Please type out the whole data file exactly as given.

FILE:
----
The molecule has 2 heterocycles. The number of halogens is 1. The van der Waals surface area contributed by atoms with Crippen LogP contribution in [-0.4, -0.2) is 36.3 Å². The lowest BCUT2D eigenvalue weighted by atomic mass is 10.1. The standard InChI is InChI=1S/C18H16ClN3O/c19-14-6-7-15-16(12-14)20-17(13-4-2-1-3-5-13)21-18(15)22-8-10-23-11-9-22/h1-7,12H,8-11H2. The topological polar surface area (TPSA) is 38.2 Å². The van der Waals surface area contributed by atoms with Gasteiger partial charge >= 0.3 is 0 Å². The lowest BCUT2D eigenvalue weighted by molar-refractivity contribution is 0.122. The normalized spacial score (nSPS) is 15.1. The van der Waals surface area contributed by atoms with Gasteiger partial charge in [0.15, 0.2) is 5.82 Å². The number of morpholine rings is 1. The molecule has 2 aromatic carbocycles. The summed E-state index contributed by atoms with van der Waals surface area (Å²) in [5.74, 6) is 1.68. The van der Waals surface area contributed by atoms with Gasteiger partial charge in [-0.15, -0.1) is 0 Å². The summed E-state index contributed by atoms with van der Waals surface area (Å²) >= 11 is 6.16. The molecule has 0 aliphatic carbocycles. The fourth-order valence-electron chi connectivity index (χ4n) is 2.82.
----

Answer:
The molecule has 2 heterocycles. The number of halogens is 1. The van der Waals surface area contributed by atoms with Crippen LogP contribution in [-0.4, -0.2) is 36.3 Å². The lowest BCUT2D eigenvalue weighted by atomic mass is 10.1. The standard InChI is InChI=1S/C18H16ClN3O/c19-14-6-7-15-16(12-14)20-17(13-4-2-1-3-5-13)21-18(15)22-8-10-23-11-9-22/h1-7,12H,8-11H2. The topological polar surface area (TPSA) is 38.2 Å². The van der Waals surface area contributed by atoms with Gasteiger partial charge >= 0.3 is 0 Å². The lowest BCUT2D eigenvalue weighted by molar-refractivity contribution is 0.122. The normalized spacial score (nSPS) is 15.1. The van der Waals surface area contributed by atoms with Gasteiger partial charge in [0.15, 0.2) is 5.82 Å². The number of morpholine rings is 1. The molecule has 2 aromatic carbocycles. The summed E-state index contributed by atoms with van der Waals surface area (Å²) in [5.74, 6) is 1.68. The van der Waals surface area contributed by atoms with Gasteiger partial charge in [-0.15, -0.1) is 0 Å². The summed E-state index contributed by atoms with van der Waals surface area (Å²) >= 11 is 6.16. The molecule has 0 aliphatic carbocycles. The fourth-order valence-electron chi connectivity index (χ4n) is 2.82.